Monday, March 13, 2023
Sunday, March 05, 2023
Presumably it might be quite risky to phase out the Gol, as it had a good reputation in countries such as Brazil and other regional markets where it had also been a best-seller, including Argentina where it was also made for a while and Uruguay where CKD assembly of the 1st-generation model took place for the local market. On the other hand it's important to notice the Gol emerged in the '80s in a closed Brazilian market where the earliest generations of both the Polo and the Golf were never officially available, and Volkswagen tried to use as much of the tooling for the 1st-generation Passat as it could, no wonder only the 3rd actual generation initially presented by Volkswagen in 2008 as a 5th generation was the only to finally replace the longitudinal engine layout to a transverse layout which went mainstream on its class in the meantime. Even though Volkswagen in Brazil used to be too much reliant on a more conservative customer base since the time of the Beetle, the reopening of the Brazilian market to imports in '90 was a chance to bring modern models as imports relying on a perceived prestige of overseas models, while it was still relevant to keep the Gol as a budget-oriented model eventually allowing Volkswagen to make a larger profit on the import range exactly because models such as the Golf tended to be always perceived as more prestigious than a Gol, and both the 3rd generation of the Polo brought to Brazil only in sedan bodystyle and the 4th generation made locally in hatchback and sedan bodystyles struggled to take the position of the Gol as a local best-seller, and so the 2008 Gol relying on a simplified variant of the very same PQ24 underpinnings of the 4th-generation Polo was an obvious choice for Volkswagen, soldiering on until 2022.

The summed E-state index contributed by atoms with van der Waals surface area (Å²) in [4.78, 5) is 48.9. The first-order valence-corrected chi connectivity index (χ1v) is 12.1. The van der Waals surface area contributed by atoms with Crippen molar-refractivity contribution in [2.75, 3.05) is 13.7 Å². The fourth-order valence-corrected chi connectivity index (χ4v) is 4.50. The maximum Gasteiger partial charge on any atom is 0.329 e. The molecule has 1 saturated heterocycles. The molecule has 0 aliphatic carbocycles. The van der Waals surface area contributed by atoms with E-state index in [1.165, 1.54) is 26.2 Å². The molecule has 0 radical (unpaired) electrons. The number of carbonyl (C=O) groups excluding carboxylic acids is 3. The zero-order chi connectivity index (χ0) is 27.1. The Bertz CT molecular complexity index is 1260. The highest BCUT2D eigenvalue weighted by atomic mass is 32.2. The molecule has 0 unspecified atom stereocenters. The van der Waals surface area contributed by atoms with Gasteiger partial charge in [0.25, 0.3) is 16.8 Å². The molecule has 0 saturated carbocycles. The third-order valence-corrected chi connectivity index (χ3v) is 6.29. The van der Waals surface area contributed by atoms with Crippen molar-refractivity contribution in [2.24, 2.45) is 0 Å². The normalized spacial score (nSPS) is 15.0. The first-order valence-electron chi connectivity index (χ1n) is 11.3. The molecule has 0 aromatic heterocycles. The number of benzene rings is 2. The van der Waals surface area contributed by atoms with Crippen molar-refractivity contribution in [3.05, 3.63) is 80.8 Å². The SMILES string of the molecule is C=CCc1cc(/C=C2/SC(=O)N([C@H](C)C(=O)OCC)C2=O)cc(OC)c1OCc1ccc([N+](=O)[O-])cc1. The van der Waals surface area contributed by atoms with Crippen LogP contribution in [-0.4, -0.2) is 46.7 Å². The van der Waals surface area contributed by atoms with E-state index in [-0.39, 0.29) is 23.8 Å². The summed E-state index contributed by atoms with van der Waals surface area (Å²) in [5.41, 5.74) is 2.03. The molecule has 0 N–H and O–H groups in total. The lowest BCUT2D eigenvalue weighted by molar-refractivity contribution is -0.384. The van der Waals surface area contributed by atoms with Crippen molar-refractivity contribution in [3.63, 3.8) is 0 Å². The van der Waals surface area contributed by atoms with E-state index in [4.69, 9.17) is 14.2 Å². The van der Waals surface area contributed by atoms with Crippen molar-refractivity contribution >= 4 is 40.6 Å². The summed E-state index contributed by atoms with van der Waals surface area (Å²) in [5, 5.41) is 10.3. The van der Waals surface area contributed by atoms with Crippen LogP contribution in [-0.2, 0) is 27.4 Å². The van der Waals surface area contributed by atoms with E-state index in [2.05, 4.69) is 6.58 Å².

Even though Brazil still has a role as a regional export hub for the automotive industry, it's now facing a fierce competition from China and more recently India on export markets, so it may be quite predictable most efforts to develop models catering specifically to "emerging" markets would be more focused to meet Chinese preferences and accomodate adaptations to RHD markets with India in mind, while there was never any RHD version of the Gol not even when Volkswagen exported RHD Brazilian-made CKD kits to South Africa and Indonesia. Sure a car which still has a rather convenient size for city traffic like the Gol, smaller on the outside than many of its more modern contenders, could be a valuable asset also in the countryside where that very conservative customer base Volkswagen used to have experienced a difficult transition from the rear-wheel drive of the Beetle to the front-wheel drive as the Gol took over. But in the end, considering how the Brazilian customer nowadays may see "emerging" models as if they were inherently "inferior" to other models more closely alligned to international markets with a more advanced technological level, it might turn out to be a quite understandable move to phase out the Gol.